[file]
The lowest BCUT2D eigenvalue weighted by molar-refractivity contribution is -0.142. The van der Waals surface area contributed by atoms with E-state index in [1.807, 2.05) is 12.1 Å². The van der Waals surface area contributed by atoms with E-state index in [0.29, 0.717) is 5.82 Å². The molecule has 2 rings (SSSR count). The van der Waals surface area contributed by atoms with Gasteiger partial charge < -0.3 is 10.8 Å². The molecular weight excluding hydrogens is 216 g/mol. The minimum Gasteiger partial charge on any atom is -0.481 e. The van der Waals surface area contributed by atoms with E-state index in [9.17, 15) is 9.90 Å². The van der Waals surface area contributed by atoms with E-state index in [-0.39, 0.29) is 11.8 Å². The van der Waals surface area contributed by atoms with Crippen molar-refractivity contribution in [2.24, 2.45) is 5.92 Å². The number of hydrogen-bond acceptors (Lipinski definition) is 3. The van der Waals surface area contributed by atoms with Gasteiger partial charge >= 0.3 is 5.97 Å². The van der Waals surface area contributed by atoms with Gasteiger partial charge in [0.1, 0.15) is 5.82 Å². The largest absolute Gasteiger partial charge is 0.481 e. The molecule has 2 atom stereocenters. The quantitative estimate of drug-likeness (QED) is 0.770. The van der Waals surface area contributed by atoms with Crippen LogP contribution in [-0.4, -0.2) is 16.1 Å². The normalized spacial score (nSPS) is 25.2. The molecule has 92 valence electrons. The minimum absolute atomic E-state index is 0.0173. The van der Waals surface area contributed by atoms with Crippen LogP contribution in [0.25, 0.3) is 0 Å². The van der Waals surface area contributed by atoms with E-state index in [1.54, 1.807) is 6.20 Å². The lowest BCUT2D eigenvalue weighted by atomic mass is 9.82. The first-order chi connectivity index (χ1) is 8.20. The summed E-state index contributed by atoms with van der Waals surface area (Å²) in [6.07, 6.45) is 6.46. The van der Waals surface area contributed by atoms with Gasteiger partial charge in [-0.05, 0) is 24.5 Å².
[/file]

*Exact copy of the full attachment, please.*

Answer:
The lowest BCUT2D eigenvalue weighted by molar-refractivity contribution is -0.142. The van der Waals surface area contributed by atoms with E-state index in [1.807, 2.05) is 12.1 Å². The van der Waals surface area contributed by atoms with E-state index in [0.29, 0.717) is 5.82 Å². The molecule has 2 rings (SSSR count). The van der Waals surface area contributed by atoms with Gasteiger partial charge < -0.3 is 10.8 Å². The molecular weight excluding hydrogens is 216 g/mol. The minimum Gasteiger partial charge on any atom is -0.481 e. The van der Waals surface area contributed by atoms with E-state index in [9.17, 15) is 9.90 Å². The van der Waals surface area contributed by atoms with E-state index in [-0.39, 0.29) is 11.8 Å². The van der Waals surface area contributed by atoms with Crippen molar-refractivity contribution in [2.24, 2.45) is 5.92 Å². The number of hydrogen-bond acceptors (Lipinski definition) is 3. The van der Waals surface area contributed by atoms with Gasteiger partial charge >= 0.3 is 5.97 Å². The van der Waals surface area contributed by atoms with Gasteiger partial charge in [0.1, 0.15) is 5.82 Å². The largest absolute Gasteiger partial charge is 0.481 e. The molecule has 2 atom stereocenters. The quantitative estimate of drug-likeness (QED) is 0.770. The van der Waals surface area contributed by atoms with Crippen LogP contribution in [-0.4, -0.2) is 16.1 Å². The normalized spacial score (nSPS) is 25.2. The molecule has 92 valence electrons. The minimum absolute atomic E-state index is 0.0173. The van der Waals surface area contributed by atoms with Crippen LogP contribution in [0.25, 0.3) is 0 Å². The van der Waals surface area contributed by atoms with E-state index in [1.54, 1.807) is 6.20 Å². The lowest BCUT2D eigenvalue weighted by atomic mass is 9.82. The first-order chi connectivity index (χ1) is 8.20. The summed E-state index contributed by atoms with van der Waals surface area (Å²) in [6.07, 6.45) is 6.46. The van der Waals surface area contributed by atoms with Gasteiger partial charge in [-0.05, 0) is 24.5 Å².